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Time Tracking: Why You Should Do It and Analyzing Your Data

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As a follow up to our epic piece on Time Tracking (and why it’s the most important thing you can possibly measure in your life), here’s a follow up with yet more reasons as to why you should track your time, and what to do with the data once you have it.

While I’m going to give some good personal examples that come out of my own time tracking, it should be said upfront that the only real reason why you should track your time, is that if you can measure it, you can improve on it. To everyone who’s on the fence about whether to implement this or not:

It’s not our job to convince you to do things that make you more productive. We just show you the way.

So if you’re ready to start with time tracking, here’s how you do it:

  1. Read our article on time tracking.
  2. Track your time. I suggest 3 consecutive months.
  3. Stop tracking your time.
  4. Analyze the data and make improvements. Start tracking again if necessary.

Working with Time Tracking Data

Time tracking data is not that complicated. It basically tells you “over this period of time, I spent so-and-so hours and minutes doing X, and so-and-so hours and minutes doing Y”. The logical follow-up to this should be “hmmm, I’m spending too little time on X and too much time on Y”, or something similar.

For example, in my own life, I found that:

  • I only spend about 2.5-3 hours a week working on Asian Efficiency. This includes writing awesome articles, doing research and experiments, connecting with people in our industry and working on some of the behind-the-scenes.
  • I spend on average 1 hour and 9 minutes at the gym every day. This includes travel time.
  • I work on business-related tasks about 30 hours each week, pushing close to 36 on a long week. Note that this does not count the time I spend doing other “business-like” tasks like writing Asian Efficiency articles or any personal projects I have going.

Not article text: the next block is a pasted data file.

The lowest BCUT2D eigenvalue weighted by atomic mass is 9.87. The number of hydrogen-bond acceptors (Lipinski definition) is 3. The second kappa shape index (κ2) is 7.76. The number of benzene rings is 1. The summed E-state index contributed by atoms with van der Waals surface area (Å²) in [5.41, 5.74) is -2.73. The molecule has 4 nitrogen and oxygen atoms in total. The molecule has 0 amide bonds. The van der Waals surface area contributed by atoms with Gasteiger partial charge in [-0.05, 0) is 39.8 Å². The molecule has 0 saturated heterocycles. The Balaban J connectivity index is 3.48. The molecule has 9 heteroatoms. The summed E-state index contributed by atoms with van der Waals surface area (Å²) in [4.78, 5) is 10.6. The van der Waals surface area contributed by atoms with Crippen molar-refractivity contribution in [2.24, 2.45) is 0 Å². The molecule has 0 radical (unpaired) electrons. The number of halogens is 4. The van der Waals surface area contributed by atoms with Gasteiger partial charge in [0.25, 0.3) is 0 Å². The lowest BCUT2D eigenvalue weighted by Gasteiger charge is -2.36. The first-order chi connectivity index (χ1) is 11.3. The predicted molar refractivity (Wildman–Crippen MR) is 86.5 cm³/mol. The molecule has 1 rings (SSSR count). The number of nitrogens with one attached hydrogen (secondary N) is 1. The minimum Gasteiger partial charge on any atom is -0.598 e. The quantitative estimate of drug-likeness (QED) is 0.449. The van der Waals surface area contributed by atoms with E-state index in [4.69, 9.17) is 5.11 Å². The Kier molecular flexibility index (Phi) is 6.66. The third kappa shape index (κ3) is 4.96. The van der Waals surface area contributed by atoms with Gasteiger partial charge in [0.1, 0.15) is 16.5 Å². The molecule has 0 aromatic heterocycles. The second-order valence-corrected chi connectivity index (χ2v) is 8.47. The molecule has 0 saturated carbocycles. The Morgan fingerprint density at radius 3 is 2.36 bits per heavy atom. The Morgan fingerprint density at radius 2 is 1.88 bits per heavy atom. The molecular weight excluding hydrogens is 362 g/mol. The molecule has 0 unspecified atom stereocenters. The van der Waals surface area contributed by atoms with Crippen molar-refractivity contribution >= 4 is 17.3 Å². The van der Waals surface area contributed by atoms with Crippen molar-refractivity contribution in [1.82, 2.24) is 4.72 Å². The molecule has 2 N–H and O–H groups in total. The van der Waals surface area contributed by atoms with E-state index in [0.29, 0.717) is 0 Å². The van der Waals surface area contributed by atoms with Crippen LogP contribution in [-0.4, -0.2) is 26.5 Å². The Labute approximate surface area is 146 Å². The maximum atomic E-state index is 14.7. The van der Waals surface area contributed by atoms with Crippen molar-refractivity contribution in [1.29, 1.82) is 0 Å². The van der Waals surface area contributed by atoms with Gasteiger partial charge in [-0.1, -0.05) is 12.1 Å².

Using this as a start, once you have your own time tracking data you should be:
  1. Doing an analysis of averages, seeing roughly how many hours you spend working each week.
  2. Calling yourself out on bullshit. Do you spend 5+ hours a week watching TV? Playing video games? Partying? Know what is draining your time, factor in the recovery time and make adjustments.
  3. See how much you actually stick to your schedule (if you have one already).
  4. Rework your schedule. Just like your finances, know where you’re spending too much, too little, and what you’re willing to spend time on (or not).
  5. Create time. Yes, I know it sounds ridiculous. But knowing exactly how much time I spend on other things each week let’s me know where to subtract time spent, and how to allocate it productively instead.
  6. Working out where your most productive hours are. This is where you’re working on something and powering through it without procrastination or problems. It’s when you’re in flow. For me, I found that it’s between 4-6pm.

Next Actions

  • Start time tracking if you haven’t already begun. Do it for 3 months.
  • Look at the areas where you spend too much time. Look at the areas where you spend too little time.
  • Make conscious adjustments and stick to them.
  • Come back in a few weeks and adjust again if necessary.

If you have any question about working with your own time tracking data, shoot us an email or let us know in the comments below!

Photo By: JD Hancock

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3 Comments

Posted by Anzumainia  | October 3, 2011 at 11:43PM | Reply

would have been interesting to know what in what why you track time without losing your workflow …

Posted by AE Aaron  | October 4, 2011 at 2:51AM

Hi Anzumainia, I’m not really sure what you’re asking – could you reword?

If it’s how to stay in flow while still tracking time, well, switching an activity takes all of 1-2 seconds in my phone, so there’s no break in flow.

Posted by Brittany Joiner  | November 18, 2016 at 8:13AM | Reply

I couldn’t agree more – time tracking is the best way to quantify and measure if you’re actually spending time on things that you should be. When I started doing it, I realized I was spending almost 20 hours a week on things I called “Routine” (cleaning, laundry, cooking dinner, driving etc.) Once I realized that, I thought about ways I could eliminate that, or make those times more productive. Within about a week, I brought it down to about 6 hours, and I’m able to keep it under 10 every week now! I literally added 10 hours to my week, just by noticing where I was spending time and adjusting it.

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